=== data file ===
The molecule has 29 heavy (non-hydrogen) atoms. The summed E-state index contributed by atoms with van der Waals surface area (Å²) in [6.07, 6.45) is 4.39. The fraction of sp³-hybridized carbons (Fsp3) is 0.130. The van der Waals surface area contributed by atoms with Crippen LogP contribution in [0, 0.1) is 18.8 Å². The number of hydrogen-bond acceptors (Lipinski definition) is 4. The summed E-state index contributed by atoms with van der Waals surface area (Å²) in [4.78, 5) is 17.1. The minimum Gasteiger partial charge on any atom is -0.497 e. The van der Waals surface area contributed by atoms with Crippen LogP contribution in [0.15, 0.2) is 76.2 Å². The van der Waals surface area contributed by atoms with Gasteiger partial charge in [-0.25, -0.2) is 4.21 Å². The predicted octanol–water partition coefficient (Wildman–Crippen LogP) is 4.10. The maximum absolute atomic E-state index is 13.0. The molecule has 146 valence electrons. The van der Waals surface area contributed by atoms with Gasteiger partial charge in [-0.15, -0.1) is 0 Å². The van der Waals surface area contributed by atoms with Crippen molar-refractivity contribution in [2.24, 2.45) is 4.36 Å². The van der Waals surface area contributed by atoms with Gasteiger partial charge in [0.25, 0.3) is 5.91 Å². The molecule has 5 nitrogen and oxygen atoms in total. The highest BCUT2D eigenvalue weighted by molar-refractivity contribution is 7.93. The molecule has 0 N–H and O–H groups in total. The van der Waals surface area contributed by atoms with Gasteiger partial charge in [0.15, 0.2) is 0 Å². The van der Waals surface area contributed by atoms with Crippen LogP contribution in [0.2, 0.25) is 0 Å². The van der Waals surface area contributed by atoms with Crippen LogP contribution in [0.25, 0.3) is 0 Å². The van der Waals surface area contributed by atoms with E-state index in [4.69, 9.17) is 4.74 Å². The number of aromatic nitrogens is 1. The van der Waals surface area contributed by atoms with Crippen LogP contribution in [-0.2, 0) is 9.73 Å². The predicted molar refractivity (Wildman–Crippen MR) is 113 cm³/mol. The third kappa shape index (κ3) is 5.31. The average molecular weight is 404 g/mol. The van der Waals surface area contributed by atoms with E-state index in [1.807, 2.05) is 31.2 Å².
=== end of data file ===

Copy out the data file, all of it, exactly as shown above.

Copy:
The molecule has 29 heavy (non-hydrogen) atoms. The summed E-state index contributed by atoms with van der Waals surface area (Å²) in [6.07, 6.45) is 4.39. The fraction of sp³-hybridized carbons (Fsp3) is 0.130. The van der Waals surface area contributed by atoms with Crippen LogP contribution in [0, 0.1) is 18.8 Å². The number of hydrogen-bond acceptors (Lipinski definition) is 4. The summed E-state index contributed by atoms with van der Waals surface area (Å²) in [4.78, 5) is 17.1. The minimum Gasteiger partial charge on any atom is -0.497 e. The van der Waals surface area contributed by atoms with Crippen LogP contribution in [0.15, 0.2) is 76.2 Å². The van der Waals surface area contributed by atoms with Gasteiger partial charge in [-0.25, -0.2) is 4.21 Å². The predicted octanol–water partition coefficient (Wildman–Crippen LogP) is 4.10. The maximum absolute atomic E-state index is 13.0. The molecule has 146 valence electrons. The van der Waals surface area contributed by atoms with Gasteiger partial charge in [-0.15, -0.1) is 0 Å². The van der Waals surface area contributed by atoms with Crippen molar-refractivity contribution in [2.24, 2.45) is 4.36 Å². The van der Waals surface area contributed by atoms with Gasteiger partial charge in [0.25, 0.3) is 5.91 Å². The molecule has 5 nitrogen and oxygen atoms in total. The highest BCUT2D eigenvalue weighted by molar-refractivity contribution is 7.93. The molecule has 0 N–H and O–H groups in total. The van der Waals surface area contributed by atoms with Gasteiger partial charge in [0.15, 0.2) is 0 Å². The van der Waals surface area contributed by atoms with Crippen LogP contribution in [0.2, 0.25) is 0 Å². The van der Waals surface area contributed by atoms with Crippen LogP contribution in [0.25, 0.3) is 0 Å². The van der Waals surface area contributed by atoms with E-state index in [4.69, 9.17) is 4.74 Å². The number of aromatic nitrogens is 1. The van der Waals surface area contributed by atoms with Crippen LogP contribution in [-0.2, 0) is 9.73 Å². The predicted molar refractivity (Wildman–Crippen MR) is 113 cm³/mol. The third kappa shape index (κ3) is 5.31. The average molecular weight is 404 g/mol. The van der Waals surface area contributed by atoms with E-state index in [1.807, 2.05) is 31.2 Å².